You can check out the story of the churches transition in a book by its pastor titled; “Change Your Church for Good: The Art of Sacred Cow Tipping.”

  4. Dec 14, 2007 at 11:57 am

    Our church just left our denomination, our $1.6 million building, and have divided into two cities and two campuses, all within a span of about 3 months.

    Check out http://www.careynieuwhof.com to read the blog of a leader who is a front-runner in transitioning churches to be more effective in their mission.

    Pat

  5. 5Tim Coleman
    Dec 14, 2007 at 11:58 am

    Check out C3 Church in Orlando. They just sold a 60,000 SF traditional church property so that they could transition their church into a theater church. Their lead pastor, Byron Bledsoe is just about ready to release a book about the transition. See his post about it at http://byronbledsoe.wordpress.com/2007/12/12/ready-or-not-2/.

    …peace

  6. Dec 14, 2007 at 12:00 pm

    Lance,

    Having just resigned a “transitioning church” I would say it is easier to start a new church. I brought changes like a contemporary service, changed Sunday PM to discipleship instead of preaching, encouraged investing and inviting instead of visitation, etc…

    The people at that church for the most part are wonderful people. But change is only easy for the one making the changes. Jesus said you can’t put new wine in old wineskins for a reason. I read books on transition, hung out with pastors who were “successful” and they all said if they had to do it again–plant a church.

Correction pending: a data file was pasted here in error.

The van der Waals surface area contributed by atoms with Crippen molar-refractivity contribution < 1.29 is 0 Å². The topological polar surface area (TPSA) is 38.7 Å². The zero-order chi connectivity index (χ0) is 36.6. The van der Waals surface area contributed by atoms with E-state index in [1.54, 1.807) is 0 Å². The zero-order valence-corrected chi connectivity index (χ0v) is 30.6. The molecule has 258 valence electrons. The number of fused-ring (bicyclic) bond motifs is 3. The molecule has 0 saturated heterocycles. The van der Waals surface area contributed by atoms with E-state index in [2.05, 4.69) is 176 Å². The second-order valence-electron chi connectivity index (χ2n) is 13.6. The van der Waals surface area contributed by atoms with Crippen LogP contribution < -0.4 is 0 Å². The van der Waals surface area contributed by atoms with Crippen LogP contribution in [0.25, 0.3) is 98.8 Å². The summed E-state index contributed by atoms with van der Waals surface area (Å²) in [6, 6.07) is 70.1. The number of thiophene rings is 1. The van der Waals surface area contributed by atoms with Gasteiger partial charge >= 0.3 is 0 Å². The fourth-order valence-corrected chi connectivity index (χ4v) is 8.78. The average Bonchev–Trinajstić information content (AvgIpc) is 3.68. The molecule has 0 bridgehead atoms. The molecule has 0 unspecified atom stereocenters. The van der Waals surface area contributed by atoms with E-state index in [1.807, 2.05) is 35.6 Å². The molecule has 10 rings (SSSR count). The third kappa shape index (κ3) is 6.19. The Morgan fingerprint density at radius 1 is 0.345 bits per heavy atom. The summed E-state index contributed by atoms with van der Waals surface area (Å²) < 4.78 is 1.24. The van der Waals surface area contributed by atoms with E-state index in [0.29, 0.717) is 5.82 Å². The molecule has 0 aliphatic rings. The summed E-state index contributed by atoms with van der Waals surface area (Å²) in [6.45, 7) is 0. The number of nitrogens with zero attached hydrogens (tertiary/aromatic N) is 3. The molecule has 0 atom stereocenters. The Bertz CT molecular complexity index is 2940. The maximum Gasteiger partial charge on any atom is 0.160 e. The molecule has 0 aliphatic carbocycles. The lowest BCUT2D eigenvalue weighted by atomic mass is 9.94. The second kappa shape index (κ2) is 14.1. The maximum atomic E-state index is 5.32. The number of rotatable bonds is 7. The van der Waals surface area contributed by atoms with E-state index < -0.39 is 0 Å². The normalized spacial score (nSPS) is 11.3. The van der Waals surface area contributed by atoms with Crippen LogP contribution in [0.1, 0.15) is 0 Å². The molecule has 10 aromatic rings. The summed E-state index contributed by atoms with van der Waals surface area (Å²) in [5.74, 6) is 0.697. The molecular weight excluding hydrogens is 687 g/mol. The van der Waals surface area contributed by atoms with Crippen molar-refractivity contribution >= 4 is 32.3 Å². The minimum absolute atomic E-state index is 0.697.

If you want to read about my experience read this:
    http://kevinbussey.com/2007/11/29/new-wine-into-old-wineskins/

  7. 7matt
    Dec 14, 2007 at 12:25 pm

    What happens to the existing church if the changes are not made?

  8. 8Raul
    Dec 14, 2007 at 12:28 pm

    Read “Transitioning” by Dan Southerland. It’s a great book on how to tranistion your church.

  9. Dec 14, 2007 at 12:32 pm

    Lance,
    Obviously, this is a good question and one that most church leaders face. Many run from transition in favor of not alienating people who have committed most of their lives to a particular church body. I disagree with that sentiment, especially if the sole reason is to keep a job.
    However, I also disagree with transitioning for sake of keeping up with the Joneses (the cool church down the road) or keeping up with MTV. One is unnatural and the other is impossible. I know that no church leader would say so outright, but the motive of many of them is to stay hip or cutting edge. That motive doesn’t cut it with the unchurched. They see right through it. It also doesn’t cut it with the Jesus.
    However, if cultural relevance is what you’re going for. And you’re motive is Biblical (i.e. saving the lost), then the unchurched will take notice and God will bless it.
    Also, for the record, planting a new church MUST come from a calling from God. If you’re planting a new church simply because you’re frustrated with you’re current church…IT WILL FAIL. You’ll become one of the 80% of churches that don’t make it to year two.
    Finally, my advice to help your church transition from stuck on themselves to moving for Jesus? Vision and patience. Without a vision from God that’s been clearly and earnestly shared, cast, and completely accepted by the church family, you’ll go nowhere. After all, if you can’t see where God wants to go, there’s no way you’ll find it. Also, it’s going to take time. And by time, I mean a year or more of constant harping on the same, God-given vision.